David Sax: Right. You could very easily be walking down the street, or in a coffee shop, or on an airplane or somewhere, and someone could have a book with them. And you can immediately start a conversation based upon a shared interest in that book. But the nature of digital technology is that there is an element of privacy, a sort of cocoon around it. You’re never gonna look on someone’s screen and say, “Oh, you’re reading that on your Kindle? Cool, I read Revenge of the Analog.”
It renders us kinda faceless. In many ways, and there’s sociologists that talk about this, these devices that were there to create greater social interactions and experience, have in many ways created a barrier to that. We can have these surface interactions on Twitter and Facebook, but the deeper face-to-face interactions, that which we need as human beings, in order to thrive and survive in the world … analog remains the best outlet for that to happen.
Brett McKay: One of the other things I like about analog products is, you can lend it out to people. Yeah, you can share, but I love being able to borrow a book from somebody, or borrow an album. Or if you’re a kid from the 80s, borrow video games. It was fun, I don’t know what it was. And whenever you see that object in your house, not only do you think about the content in the object, but you also think about the person who owns that object. Like, “This was Ben, this is a part of Ben that I have in my house,” and it makes you, “I should reach out to Ben and talk about what I read in his book.”
David Sax: Yeah. And as you said, your wife gave you the turntable for your birthday. Every time you look at that turntable, you’re going to think of her. My turntable was given to me by a friend, Dave Levy, who’s a musician and a DJ, and works in human rights around the world. For my 30th birthday in New York, he had an extra turntable, and he’s like, “Here you go, man. Here you go.”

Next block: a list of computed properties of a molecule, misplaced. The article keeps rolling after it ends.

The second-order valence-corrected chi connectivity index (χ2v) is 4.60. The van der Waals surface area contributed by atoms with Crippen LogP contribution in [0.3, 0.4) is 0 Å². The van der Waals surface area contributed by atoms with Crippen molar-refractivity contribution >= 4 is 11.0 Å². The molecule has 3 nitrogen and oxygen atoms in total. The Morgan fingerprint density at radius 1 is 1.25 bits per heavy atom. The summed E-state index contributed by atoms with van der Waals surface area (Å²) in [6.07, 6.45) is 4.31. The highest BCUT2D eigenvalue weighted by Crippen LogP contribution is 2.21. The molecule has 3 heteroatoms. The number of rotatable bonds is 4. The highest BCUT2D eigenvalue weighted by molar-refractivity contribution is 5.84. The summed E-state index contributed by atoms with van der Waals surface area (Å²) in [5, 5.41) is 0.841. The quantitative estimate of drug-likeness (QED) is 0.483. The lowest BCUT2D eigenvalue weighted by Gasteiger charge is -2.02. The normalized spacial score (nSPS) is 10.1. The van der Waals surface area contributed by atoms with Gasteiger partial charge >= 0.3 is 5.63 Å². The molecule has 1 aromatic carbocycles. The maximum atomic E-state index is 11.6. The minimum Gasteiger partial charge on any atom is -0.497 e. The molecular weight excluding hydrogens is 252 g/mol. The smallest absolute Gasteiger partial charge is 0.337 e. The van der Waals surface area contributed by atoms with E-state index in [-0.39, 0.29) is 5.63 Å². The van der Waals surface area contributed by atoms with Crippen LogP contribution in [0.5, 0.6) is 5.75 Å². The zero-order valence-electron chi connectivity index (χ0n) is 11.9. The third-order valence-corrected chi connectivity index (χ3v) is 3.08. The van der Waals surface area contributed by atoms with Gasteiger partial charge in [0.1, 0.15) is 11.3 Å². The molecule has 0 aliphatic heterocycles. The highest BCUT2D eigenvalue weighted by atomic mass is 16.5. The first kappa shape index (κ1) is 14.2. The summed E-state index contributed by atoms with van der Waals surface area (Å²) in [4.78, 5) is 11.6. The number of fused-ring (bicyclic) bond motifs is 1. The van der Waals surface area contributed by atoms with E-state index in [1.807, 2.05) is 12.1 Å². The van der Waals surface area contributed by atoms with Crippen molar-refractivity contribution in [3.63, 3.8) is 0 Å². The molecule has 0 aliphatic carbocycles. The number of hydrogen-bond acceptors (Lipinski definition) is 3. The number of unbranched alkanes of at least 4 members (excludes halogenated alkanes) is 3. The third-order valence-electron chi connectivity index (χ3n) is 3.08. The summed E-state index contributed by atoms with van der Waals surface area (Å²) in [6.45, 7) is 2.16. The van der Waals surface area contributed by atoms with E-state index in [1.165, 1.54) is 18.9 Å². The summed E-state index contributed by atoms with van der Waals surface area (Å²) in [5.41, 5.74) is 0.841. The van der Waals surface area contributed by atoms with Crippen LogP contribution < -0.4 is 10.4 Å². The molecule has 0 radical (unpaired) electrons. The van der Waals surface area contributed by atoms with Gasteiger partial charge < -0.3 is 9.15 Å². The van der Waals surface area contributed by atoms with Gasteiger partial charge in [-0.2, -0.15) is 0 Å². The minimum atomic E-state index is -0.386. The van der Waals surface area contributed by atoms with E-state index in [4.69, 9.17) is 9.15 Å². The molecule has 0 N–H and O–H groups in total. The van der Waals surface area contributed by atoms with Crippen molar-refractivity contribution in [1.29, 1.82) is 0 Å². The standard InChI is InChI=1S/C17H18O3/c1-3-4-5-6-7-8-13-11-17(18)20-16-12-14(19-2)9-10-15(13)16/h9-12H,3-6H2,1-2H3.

And every time I put it on I think about him. And every year for his birthday, when he comes back to Toronto, I buy him a record as a thank-you. That is the basis of a relationship. You can’t do that in the same way with digital music. Someone bought me a subscription to a music streaming service once, yeah, it was cool. And then the next year I had to pay for the subscription myself.
How many times have you been emailed some sort of Amazon gift card and you’re like, “Okay, cool.” It doesn’t hold that same meaning. It doesn’t hold that same value. And I think one of the interesting things that really struck me is, the reasons that you talk about why you wanted a turntable, why you enjoy it.
And the reasons that are cited by many people, especially of a younger generation: sound is the bottom. There’s this assumption by Baby Boomers and those older that oh, this is a new generation of audiophiles and the sound quality is better. But sound quality is highly subjective. I have a lot of old, scratchy records that the sound quality isn’t necessarily great. If I listen to that same file on a streaming service, it might actually sound better.
But the sound is just one element of the experience. And music, like so many other things in our life, is actually more than just the way the information is purely translated. It is an experience that we indulge in with all our five senses. And I think that’s something we took for granted for a number of years, as we moved to digitized things as quickly as possible.